Based on Herbert Asbury's 1928 chronicle of the warring factions that lawlessly ruled over the southern tip of Manhattan (what would today be the Lower East Side), Scorsese's film opens with the violent collision of two of the area's gangs. Making his way through a cave-like structure, walking past the marled faces of beast-like men carrying axes and blacksmiths working metal into ominous weapons, Priest Vallon (Liam Neeson) leads his young son from the hellish underground of this foreign world out into the snow. It is there that Priest and his men will face off against William "Bill the Butcher" Cutting (Daniel Day-Lewis) and his minions for the right to run the central area known as the Five Points. What ensues is a gruesome attack in which the white snow is quickly soaked through with blood, as Bill the Butcher finally kills Priest while his young son looks on.
Returning from the orphanage some 15 years later as Leonardo DiCaprio, Priest's boy makes his way back to the Five Points to seek revenge on Bill. Now running the area, Bill and his men do the strong-arming for the crooked politician Boss Tweed (Jim Broadbent). A strange breed of patriot, Bill thinks of himself as "a nativist," fighting the immigrants (predominantly Irish Catholics) who have beset the city, trying to keep control in the hands of his own perceived kind, the Protestants who supposedly founded the country. And, as the showy butcher with one eye and a curled handlebar mustache, Day-Lewis is brilliant as the king thug who is equal parts entertainer and intimidator. Admitting that his secret to leadership is keeping up the "spectacle" of fear, the long departed thespian delivers an unforgettable performance as the gruesome, yet endearing, villain of the Five Points. More underwhleming is DiCaprio, whose presence is completely overshadowed by Day-Lewis. As the American-born orphan who calls himself Amsterdam, it's easy to see why DiCaprio's vengeful lad would fall in with Bill and his men, as he quickly does. And, when the boy becomes the Butcher's beloved right hand man he is torn between his initial goal of killing the man who murdered his father and betraying the ruthless local boss, who he's come to respect and, perhaps, love.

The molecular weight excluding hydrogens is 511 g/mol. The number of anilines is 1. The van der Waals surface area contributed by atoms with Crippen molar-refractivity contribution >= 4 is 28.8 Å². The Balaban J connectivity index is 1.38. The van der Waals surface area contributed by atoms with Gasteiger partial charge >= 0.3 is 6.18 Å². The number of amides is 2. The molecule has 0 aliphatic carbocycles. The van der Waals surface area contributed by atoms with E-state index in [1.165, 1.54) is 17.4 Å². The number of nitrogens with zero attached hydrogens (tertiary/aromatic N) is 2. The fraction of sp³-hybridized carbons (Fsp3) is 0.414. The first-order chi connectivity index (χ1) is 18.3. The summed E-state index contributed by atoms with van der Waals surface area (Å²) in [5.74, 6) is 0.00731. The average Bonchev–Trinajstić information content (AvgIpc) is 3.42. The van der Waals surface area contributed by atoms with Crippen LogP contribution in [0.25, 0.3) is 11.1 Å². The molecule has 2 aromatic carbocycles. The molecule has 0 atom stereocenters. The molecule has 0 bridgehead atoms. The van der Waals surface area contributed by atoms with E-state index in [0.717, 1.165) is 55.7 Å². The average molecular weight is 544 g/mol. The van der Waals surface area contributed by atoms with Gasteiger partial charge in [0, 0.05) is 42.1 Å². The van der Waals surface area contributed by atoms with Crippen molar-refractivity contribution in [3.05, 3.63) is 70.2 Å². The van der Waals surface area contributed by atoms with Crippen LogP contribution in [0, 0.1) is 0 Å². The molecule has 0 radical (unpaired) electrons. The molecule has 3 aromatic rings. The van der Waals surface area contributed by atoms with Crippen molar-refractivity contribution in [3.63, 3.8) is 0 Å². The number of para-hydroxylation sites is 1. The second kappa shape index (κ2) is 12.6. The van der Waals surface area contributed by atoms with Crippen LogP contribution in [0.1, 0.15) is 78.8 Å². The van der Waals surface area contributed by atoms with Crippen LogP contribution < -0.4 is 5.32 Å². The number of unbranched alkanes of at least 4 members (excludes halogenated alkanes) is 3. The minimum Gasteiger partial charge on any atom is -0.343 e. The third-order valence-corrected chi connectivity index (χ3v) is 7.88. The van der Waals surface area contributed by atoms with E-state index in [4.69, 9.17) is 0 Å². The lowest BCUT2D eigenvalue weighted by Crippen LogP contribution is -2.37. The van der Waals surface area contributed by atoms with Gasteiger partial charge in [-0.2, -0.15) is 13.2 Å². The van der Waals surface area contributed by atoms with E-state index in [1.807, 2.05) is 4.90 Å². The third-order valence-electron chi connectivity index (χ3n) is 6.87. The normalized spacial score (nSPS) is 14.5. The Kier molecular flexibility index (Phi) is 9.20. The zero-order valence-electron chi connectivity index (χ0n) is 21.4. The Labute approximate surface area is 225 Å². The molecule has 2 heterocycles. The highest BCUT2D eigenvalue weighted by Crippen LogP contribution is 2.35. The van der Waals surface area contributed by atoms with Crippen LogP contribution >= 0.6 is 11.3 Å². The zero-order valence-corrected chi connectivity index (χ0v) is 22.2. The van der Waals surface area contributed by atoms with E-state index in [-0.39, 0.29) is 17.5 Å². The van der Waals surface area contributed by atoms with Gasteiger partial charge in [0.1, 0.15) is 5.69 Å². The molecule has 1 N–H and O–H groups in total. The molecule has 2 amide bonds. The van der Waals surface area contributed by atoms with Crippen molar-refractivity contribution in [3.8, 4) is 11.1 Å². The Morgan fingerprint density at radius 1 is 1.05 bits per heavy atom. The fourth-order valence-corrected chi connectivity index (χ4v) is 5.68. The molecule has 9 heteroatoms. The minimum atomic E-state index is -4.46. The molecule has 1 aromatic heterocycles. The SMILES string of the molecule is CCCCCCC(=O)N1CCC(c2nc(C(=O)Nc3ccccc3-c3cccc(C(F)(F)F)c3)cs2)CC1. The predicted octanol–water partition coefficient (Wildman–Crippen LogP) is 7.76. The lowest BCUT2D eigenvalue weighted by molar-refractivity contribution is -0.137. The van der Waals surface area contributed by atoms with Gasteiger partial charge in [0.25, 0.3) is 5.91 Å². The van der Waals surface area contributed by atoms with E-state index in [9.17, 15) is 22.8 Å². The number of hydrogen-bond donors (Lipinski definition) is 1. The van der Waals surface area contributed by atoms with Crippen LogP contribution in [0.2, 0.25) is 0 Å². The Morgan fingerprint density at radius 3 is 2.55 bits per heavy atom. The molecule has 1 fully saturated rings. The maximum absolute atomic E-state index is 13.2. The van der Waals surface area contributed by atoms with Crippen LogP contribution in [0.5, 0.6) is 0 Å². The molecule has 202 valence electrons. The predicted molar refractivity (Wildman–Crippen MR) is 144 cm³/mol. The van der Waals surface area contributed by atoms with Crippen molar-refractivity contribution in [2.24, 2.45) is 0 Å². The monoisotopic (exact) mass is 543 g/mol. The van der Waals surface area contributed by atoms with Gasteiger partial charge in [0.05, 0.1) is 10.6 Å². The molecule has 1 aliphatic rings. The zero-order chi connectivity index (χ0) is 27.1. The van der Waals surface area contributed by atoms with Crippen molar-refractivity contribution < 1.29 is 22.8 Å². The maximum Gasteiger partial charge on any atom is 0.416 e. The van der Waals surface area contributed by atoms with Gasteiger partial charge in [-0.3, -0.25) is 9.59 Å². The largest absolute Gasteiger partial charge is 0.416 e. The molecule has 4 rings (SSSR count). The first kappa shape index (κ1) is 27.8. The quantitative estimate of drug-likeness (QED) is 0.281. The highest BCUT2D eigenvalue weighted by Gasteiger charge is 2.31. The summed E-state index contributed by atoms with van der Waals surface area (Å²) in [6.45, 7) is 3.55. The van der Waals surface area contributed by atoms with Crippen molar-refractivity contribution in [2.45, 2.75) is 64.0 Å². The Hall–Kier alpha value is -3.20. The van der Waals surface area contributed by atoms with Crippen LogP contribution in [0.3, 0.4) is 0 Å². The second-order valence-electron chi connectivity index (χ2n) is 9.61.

Revealing this early city for what it was: a corrupt, ruthless, dirty, destitute hell-hole, Scorsese's Five Points is the melting pot writ large. With throngs of immigrants arriving daily, the area is defined by melding accents and varied faces. Although the focus is on the Irish, Scorsese takes great pains to ensure that the stories of the Blacks and other immigrants scraping by in the abysmal spot are not overlooked. And, hoping to highlight the effect of the Civil War, the director includes multiple shots of immigrants arriving off of one boat only to be sent away on another, stamped in as American citizens and immediately drafted to "fight for their country." While bringing the national crisis into the spotlight is interesting, the effect is a bit overwhelming. When Scorsese attempts to bring the film out of the Five Points, "Gangs" unravels a bit and loses track of its focus. It's here that the director's ambition comes up against the need for continuity and, to some respect, restraint. Luckily, Scorsese doesn't linger on such details long enough to completely lose sight of his story.
The national and local tension fuses with the mounting Five Points conflicts in the explosive finale of the film, which depicts the violent draft riots that occurred in New York City in 1863. A perfect coda for the film, the riots begin with throngs from the Five Points marching uptown to loot the ornate townhouses and kill the wealthy inhabitants. When the army is sent out to squelch the unruly masses, the violent chaos unleashed wipes out hundreds of unarmed citizens from downtown, as well as the Five Points itself. It's amidst the debris and canon blasts that Scorsese's vision comes alive: it reminds us that New York, like America, was a town built out of friction and corruption, and on the backs of the poor outsiders who came to make it their home.
Style Weekly's mission is to provide smart, witty and tenacious coverage of Richmond. Our editorial team strives to reveal Richmond's true identity through unflinching journalism, incisive writing, thoughtful criticism, arresting photography and sophisticated presentation.
We make sense of the news; pursue those in power; explore the city's arts and culture; open windows on provocative ideas; and help readers know Richmond through its people. We give readers the information to make intelligent decisions.